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In 1967, as a green Indira Gandhi watched in dismay, the Congress government was voted out of power in Tamil Nadu. Even venerable leaders like then chief minister M. Bhaktavatsalam and prime ministerial kingmaker and national Congress president K. Kamaraj bit the dust as the Dravida Munnetra Kazhagam (DMK) under C.N. Annadurai came to power with a thumping two-thirds majority. 

After 1967, the Congress has never held power in the southern state. For the past 50 years, power in Tamil Nadu has seesawed between the two Dravidian parties—the DMK and the All India Anna Dravida Munnetra Kazhagam (AIADMK). The Congress has always been an also-ran. Its loss of power had much to do with something that the party had become closely identified with two years earlier which had met with severe opposition in the state. The issue was that of Hindi, its status in the country and more specifically, in Tamil Nadu. 

On 25 January 1965, the students of Madras University went on strike in protest against the imminent imposition of English with Hindi as mandated by the Constitution. When the Constitution had come into force on 26 January 1950, it had provided for a 15-year waiting period before Hindi would become the sole official language of the nation. In the interim, both Hindi and English would function as official languages. 

The 15-year period was to come to an end on 26 January 1965. This deadline had always been viewed in Tamil Nadu with some trepidation. Occasionally, the state and its leaders’ anti-Hindi stance led to humourous repartee. In response to a Hindi zealot’s claim that Hindi deserved to be made India’s national language since its speakers were the most numerous, Annadurai is said to have retorted that on the basis of that logic, the crow ought to be India’s national bird and not the peacock. But feelings about the language issue went way beyond that. 

In 1963, as many as three “Anti-Hindi" conferences had been held in the state with a view to lobbying for the continuation of English. But now with the deadline almost upon them, the demands became more strident and also soon took a morbid turn. 

On the 25th, there were protest marches in most towns and cities in Tamil Nadu. Over 50,000 people marched peacefully in Madras (now Chennai). Protestors held placards and banners against Hindi imposition and raised slogans. In Coimbatore, “pall bearers" carried a mock “dead body" of the Hindi demon, accompanied by “wailing" students.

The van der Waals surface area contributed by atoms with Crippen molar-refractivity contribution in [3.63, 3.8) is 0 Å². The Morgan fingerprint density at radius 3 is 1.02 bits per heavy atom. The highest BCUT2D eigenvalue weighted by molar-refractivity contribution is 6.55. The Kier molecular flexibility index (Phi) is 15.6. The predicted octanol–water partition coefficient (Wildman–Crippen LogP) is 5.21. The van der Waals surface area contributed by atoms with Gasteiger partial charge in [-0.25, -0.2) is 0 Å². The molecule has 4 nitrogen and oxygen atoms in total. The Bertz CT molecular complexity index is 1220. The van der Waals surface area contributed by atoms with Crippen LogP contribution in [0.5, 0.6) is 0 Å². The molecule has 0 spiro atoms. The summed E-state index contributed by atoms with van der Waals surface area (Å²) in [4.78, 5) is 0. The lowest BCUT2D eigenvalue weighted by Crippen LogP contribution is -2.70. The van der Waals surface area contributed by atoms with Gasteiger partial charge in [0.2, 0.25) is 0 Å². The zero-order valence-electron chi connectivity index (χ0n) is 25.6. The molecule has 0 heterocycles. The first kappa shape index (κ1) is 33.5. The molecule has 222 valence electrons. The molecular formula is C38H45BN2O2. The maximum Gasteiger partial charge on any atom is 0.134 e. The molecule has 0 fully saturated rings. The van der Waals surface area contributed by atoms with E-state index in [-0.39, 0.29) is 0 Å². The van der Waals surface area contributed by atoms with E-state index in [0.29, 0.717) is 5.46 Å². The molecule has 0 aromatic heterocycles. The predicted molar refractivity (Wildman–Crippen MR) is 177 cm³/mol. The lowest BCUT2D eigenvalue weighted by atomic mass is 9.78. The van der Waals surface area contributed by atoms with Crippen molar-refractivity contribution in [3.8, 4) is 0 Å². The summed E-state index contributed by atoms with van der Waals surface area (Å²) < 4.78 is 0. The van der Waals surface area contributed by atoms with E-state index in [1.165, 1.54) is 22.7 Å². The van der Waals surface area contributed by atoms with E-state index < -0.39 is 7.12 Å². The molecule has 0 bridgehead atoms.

Soon however, things turned violent. Violence against protestors by pro-Hindi forces (reportedly, goons in the pay of the Congress) erupted and there were clashes in several places. The police opened fire to quell the violence resulting in deaths. In parallel, there were self-immolations by young men and gruesome and gut-wrenching deaths accompanied by the slogans, “Tamil Vazhuga! Hindi Ozhiga!" (Long live Tamil! Death to Hindi!) 

An agitated Bhaktavatsalam and an even more perturbed prime minister, Lal Bahadur Shastri, attempted to allay fears about Hindi imposition. For close to two weeks, the state seethed and boiled and only by mid-February did the situation return to a semblance of normalcy when forced by the resignation of two Tamil ministers from his ministry, Shastri went on radio and assured the people that he would abide by Nehru's promise to keep English in use as long as the people wanted. 

The Tamil writer Sujatha’s story Coconuts (without actually naming the state or language) captures the zeitgeist of that time. A young couple returning from a holiday in the hills stop at a wayside stall to buy coconut water. Forgetting himself, the young man asks the old vendor, “Kitna?" provoking a few men shooting the breeze nearby into action. Things get out of hand and soon enough, there is violence. The merest mention of a word had incited passions. Such was the deep-rooted anti Hindi sentiment of that time. 

Before 1965 

The year 1965 wasn’t the first instance of anti-Hindi agitations in the state. The first anti-Hindi agitation in Tamil Nadu was held in 1937. As per the provisions of the Government of India Act of 1935, the colonial government had introduced a measure of self-government in the provinces. Under its auspices, a ministry headed by Rajaji (C. Rajagopalachari, later independent India’s first and last Indian governor-general) came to power in the multi-lingual Madras Presidency (as it was then) which included areas from all the southern states.